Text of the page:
I was asked the following question by two investigators, one from the state’s adult protective services (Pearlsky is 20), and the other from one of our city’s police detectives. They both knew at the time of the question that I had resumed sending her to school. The actual conversations.
Do you feel she is now safe in the school program?
A question with no proper answer. The response to each was the same.
You know I sent her to school this morning. You are not a mandated reporter, you are who a mandated reporter reports to. If I tell you “no, I do not feel she is safe” I am saying to you that I knowingly and purposely put her in a situation in which I think she will be in danger. That would not be the best thing for me to admit to, would it?
A few weeks ago I felt that Pearlsky was “safe” in the school program. I put her on the bus every morning believing she would come home seven hours later in pretty much the same condition as I sent her.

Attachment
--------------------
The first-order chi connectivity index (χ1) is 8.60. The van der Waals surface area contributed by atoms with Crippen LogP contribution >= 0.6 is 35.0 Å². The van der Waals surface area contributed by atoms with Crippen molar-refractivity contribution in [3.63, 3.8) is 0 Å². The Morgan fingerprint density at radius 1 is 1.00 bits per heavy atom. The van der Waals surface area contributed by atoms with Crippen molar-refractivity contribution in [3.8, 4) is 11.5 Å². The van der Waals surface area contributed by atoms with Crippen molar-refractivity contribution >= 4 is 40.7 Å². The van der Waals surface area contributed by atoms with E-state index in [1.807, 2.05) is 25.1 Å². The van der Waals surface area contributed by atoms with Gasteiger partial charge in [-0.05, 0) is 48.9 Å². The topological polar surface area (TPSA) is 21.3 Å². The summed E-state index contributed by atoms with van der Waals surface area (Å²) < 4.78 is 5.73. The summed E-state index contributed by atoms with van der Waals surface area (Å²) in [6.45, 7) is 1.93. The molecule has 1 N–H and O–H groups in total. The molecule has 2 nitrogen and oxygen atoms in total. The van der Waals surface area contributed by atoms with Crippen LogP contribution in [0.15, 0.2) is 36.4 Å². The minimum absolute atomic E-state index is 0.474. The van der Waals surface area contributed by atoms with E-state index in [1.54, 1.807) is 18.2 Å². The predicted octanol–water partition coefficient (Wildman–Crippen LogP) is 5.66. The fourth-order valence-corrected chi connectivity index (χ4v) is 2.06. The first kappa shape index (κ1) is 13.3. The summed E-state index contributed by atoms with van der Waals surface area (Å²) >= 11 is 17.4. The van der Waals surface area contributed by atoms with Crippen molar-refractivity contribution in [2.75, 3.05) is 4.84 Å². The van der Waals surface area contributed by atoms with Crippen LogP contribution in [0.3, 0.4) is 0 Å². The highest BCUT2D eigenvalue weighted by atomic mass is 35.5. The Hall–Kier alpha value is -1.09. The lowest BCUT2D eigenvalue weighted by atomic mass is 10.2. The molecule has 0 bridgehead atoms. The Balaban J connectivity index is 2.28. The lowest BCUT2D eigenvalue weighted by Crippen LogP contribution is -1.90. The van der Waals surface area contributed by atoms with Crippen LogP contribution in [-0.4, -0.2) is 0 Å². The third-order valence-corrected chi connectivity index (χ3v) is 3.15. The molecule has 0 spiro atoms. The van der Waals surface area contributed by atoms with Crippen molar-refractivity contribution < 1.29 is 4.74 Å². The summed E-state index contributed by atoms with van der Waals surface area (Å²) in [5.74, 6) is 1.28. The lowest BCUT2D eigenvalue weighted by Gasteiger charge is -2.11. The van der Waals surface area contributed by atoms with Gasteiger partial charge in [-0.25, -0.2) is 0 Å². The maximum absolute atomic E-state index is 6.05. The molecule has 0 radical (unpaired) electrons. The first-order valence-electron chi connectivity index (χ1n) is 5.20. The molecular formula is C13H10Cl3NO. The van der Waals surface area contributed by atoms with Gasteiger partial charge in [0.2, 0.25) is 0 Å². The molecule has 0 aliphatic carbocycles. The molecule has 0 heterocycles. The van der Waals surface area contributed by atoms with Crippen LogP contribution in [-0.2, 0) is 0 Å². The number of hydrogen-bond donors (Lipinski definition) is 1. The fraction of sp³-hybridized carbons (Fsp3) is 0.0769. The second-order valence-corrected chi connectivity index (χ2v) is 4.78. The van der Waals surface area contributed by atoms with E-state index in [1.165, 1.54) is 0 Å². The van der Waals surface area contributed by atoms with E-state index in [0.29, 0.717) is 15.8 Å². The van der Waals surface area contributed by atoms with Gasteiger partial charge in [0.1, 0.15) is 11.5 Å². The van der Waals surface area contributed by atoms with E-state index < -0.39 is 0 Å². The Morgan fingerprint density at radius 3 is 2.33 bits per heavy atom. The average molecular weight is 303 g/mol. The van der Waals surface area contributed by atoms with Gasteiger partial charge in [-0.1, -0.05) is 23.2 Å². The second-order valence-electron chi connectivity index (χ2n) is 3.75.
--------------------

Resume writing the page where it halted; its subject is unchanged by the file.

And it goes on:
After the steps and agreements put in place, I sent her to school this morning. Do I think she is safe? Yes.
Is that “safe” any different than the “safe” a few weeks ago? Does it have a whit more meaning? Or rather, isn’t my feeling she is safe as meaningless now as it was then?
What would make you feel that she is safer?
A rottweiler I personally train? A female trained assassin who believes Pearlsky is her daughter? The reality is, nothing would.
Maybe knowing the LHC will be turned up to 11 tomorrow.